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In 2003, the Berkeley philosopher Niko Kolodny published an important paper in Philosophical Review called “Love as Valuing a Relationship.” It introduced the idea, uncommon to Anglophone moral philosophy of the century before him, that love needs to be understood within relationships, not simply as a matter of desire, and that, by extension, there is a moral core to love. The problem was that Kolodny maintained love as a practical matter consisting of evaluative judgments, and he drew on a conventional understanding of relationships that are good to support it. But love isn’t just another way to size things up (although it may help one do so), and love is essentially unconventional (although it makes many conventions free and alive). Rather, love is about connecting with others. It makes relationships. This autonomous quality of love explains the doomed and immoral love of Bonnie and Clyde as well as Petra von Kant’s convention-busting, disorienting love. If there’s anything normative in love, it’s found in the demands of connection. To explore some of these, Jeremy Bendik-Keymer, Elmer G. Beamer-Hubert H. Schneider Professor in Ethics, will focus on the developmental work of Martha Nussbaum in Upheavals of Thought, where the need to be held and to be seen forms the child’s capacity to connect with others and the world in what she calls “original joy.” If there is any moral core to love, it’s that the need to be seen and to be held surfaces again, promising through such connection that we will be freer for the world that is meaningful to us.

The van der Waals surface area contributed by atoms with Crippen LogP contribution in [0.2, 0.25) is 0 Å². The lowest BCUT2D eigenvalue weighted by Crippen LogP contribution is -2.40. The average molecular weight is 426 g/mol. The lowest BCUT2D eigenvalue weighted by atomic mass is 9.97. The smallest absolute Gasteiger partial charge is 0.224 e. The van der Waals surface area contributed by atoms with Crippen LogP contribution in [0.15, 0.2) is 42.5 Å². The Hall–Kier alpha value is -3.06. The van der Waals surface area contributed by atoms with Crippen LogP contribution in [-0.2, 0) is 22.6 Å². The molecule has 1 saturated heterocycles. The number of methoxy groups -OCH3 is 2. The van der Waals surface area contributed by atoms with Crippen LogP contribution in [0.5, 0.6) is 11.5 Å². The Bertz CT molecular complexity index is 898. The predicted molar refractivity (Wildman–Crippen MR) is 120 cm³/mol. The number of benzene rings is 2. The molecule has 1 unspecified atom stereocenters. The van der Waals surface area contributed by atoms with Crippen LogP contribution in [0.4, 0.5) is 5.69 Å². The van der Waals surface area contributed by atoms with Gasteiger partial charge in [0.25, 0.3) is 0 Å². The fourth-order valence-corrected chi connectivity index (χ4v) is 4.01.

Due to social distancing requirements, this Faculty Work-in-Progress lecture will be presented virtually. It will be hosted at case.edu/livestream/s1.
Click HERE for Professor Bendik-Keymer's Faculty Page.